Before the Cassini spacecraft went down in the blaze of glory in Saturn’s atmosphere, it took a series of pictures that unite into a fitting farewell mosaic image of the ringed planet. After spending 13 years at the gaseous giant, NASA’s hugely successful spacecraft used it’s wide-angle camera to mark its conclusion.
On 13 September 2017, 42 images were taken using Cassini’s wide-angle camera, which combined red, green and blue images covering Saturn’s full framework. When scientists pieced together all the images, it produced a spectacular natural colour mosaic masterpiece, included in the image is Saturn’s illustrious rings along with its moons Prometheus, Pandora, Janus, Epimetheus, Mimas and Enceladus.
There were many discoveries that came from Cassini’s exploration of Saturn and its equally elusive moons. “Cassini’s scientific bounty has been truly spectacular — a vast array of new results leading to new insights and surprises, from the tiniest of ring particles to the opening of new landscapes on Titan and Enceladus, to the deep interior of Saturn itself,” says Robert West, Cassini’s deputy imaging team leader at NASA’s Jet Propulsion Laboratory (JPL) in Pasadena, California.
“It was all too easy to get used to receiving new images from the Saturn system on a daily basis, seeing new sights, watching things change,” says Elizabeth Turtle, an imaging team associate at the Johns Hopkins University Applied Physics Laboratory, Laurel, Maryland. “It was hard to say goodbye, but how lucky we were to be able to see it all through Cassini’s eyes!”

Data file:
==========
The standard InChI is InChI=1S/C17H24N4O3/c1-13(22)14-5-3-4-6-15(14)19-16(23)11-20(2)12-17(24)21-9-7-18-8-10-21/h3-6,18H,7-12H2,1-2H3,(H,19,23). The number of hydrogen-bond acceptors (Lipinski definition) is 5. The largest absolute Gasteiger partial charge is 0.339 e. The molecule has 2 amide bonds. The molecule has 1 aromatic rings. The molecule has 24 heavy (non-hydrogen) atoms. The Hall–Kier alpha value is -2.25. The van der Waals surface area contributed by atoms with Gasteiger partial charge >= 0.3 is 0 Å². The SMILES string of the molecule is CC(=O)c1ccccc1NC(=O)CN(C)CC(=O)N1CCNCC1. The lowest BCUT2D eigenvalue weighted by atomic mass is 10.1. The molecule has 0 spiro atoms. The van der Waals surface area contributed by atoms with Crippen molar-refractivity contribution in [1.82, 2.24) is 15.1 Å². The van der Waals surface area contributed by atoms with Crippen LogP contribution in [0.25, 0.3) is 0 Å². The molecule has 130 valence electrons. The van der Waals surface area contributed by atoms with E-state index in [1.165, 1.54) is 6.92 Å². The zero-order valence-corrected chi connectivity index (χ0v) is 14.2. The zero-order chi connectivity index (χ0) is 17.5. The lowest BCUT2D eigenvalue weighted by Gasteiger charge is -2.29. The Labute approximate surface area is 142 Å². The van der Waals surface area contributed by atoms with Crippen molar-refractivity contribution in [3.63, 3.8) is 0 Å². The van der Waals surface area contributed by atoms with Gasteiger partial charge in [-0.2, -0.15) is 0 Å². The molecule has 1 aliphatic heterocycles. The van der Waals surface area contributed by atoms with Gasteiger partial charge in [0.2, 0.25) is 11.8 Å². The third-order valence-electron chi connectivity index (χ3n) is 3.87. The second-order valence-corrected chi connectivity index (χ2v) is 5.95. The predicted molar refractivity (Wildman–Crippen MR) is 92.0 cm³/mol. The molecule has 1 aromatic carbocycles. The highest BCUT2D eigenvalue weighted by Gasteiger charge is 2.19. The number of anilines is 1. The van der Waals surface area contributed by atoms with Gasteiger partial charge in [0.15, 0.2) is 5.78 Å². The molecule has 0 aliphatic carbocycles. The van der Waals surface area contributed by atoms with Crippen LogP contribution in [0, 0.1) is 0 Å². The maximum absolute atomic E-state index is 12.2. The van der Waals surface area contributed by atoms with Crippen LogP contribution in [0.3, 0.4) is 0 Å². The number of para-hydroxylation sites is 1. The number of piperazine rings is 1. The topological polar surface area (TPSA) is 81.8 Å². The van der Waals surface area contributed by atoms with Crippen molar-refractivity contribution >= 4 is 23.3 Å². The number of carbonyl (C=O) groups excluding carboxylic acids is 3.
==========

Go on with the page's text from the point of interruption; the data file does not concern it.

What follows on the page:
For other scientists in the Cassini team, this goodbye was reminiscent of another goodbye from decades ago.
“For 37 years, Voyager 1’s last view of Saturn has been, for me, one of the most evocative images ever taken in the exploration of the solar system,” says Carolyn Porco, former Voyager imaging team member and Cassini’s imaging team leader at the Space Science Institute in Boulder, Colorado. “In a similar vein, this ‘Farewell to Saturn’ will forevermore serve as a reminder of the dramatic conclusion to that wondrous time humankind spent in intimate study of our Sun’s most iconic planetary system.”
The Cassini spacecraft was launched in 1997 along with the European Space Agency’s Huygens probe, which went on to probe the surface the Saturn’s moon Titan. The surface of Titan showed to have oceans of hydrocarbons, such as ethane and methane, which was a tantalising discovery for astronomers and astrobiologists. Cassini’s analysis of another moon, Enceladus, presented unusual geyser-like streams of icy material, later confirming the existence of a subsurface ocean; presenting another place to look for in the search for microbial life.
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